Did Putin Get the Message?

The primary addressee of the U.S. missile strike on Syrian airfield wasn’t Assad, but Russia.

After the Trump administration’s strike on the Shayrat airfield Thursday, lawmakers, analysts, and the press are asking if the White House has a next move. Certainly it was important to signal that the use of chemical weapons is something the United States could not tolerate. As President Trump explained Thursday, it is a “vital national security of the United States to prevent and deter the spread and use of deadly chemical weapons.”

That is, the Trump administration enforced the redline against the use of chemical weapons that the previous White House ignored. Further, by citing the possible “spread” of those unconventional arms, Trump was alluding to the organization that is the likeliest recipient of Syria’s chemical weapons arsenal—Hezbollah, Iran’s praetorian guard in the eastern Mediterranean.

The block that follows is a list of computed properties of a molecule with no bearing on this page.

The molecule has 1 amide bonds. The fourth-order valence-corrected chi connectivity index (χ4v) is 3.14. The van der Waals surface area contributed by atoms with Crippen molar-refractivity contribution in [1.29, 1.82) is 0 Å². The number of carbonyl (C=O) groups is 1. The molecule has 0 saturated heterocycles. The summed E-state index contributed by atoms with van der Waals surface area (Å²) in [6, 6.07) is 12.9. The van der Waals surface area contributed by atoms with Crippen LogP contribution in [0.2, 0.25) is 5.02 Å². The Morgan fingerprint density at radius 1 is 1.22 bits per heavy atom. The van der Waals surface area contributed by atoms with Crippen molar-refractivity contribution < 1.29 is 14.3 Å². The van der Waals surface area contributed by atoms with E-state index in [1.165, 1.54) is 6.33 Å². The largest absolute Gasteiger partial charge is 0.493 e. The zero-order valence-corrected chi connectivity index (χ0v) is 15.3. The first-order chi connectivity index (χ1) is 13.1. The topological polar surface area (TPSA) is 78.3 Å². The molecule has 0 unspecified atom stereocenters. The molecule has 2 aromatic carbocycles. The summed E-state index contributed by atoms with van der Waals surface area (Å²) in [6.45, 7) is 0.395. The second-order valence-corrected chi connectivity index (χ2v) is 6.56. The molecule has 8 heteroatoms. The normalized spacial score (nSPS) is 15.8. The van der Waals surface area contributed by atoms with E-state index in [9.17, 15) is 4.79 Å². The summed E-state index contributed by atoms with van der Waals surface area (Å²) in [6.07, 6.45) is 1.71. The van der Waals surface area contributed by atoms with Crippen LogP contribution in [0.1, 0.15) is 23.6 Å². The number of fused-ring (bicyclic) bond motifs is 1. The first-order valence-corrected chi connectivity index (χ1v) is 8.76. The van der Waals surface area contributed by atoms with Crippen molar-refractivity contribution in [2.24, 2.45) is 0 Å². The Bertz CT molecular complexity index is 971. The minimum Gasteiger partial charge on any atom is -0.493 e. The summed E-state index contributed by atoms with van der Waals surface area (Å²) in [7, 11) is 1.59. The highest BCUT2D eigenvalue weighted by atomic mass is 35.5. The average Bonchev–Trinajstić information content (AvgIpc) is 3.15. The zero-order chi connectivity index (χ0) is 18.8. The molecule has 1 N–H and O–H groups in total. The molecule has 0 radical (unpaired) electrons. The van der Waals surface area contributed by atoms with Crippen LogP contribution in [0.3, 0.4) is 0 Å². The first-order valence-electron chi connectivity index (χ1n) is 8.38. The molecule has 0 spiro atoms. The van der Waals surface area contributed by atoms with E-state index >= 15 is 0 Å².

Thus the strike underscored that the Trump administration’s understanding of the Syrian conflict is broader than that of its predecessor. Where the Obama White House limited its focus in the Syrian arena to an anti-ISIS campaign, Trump struck a blow against the Iranian axis. Tehran and its allies are no longer dealing with an American president eager to strike a bargain with them. The new White House has put Iranian ally Bashar al-Assad on notice. However, the 59 tomahawk missiles launched at Shayrat is perhaps best understood as a message to Russia.

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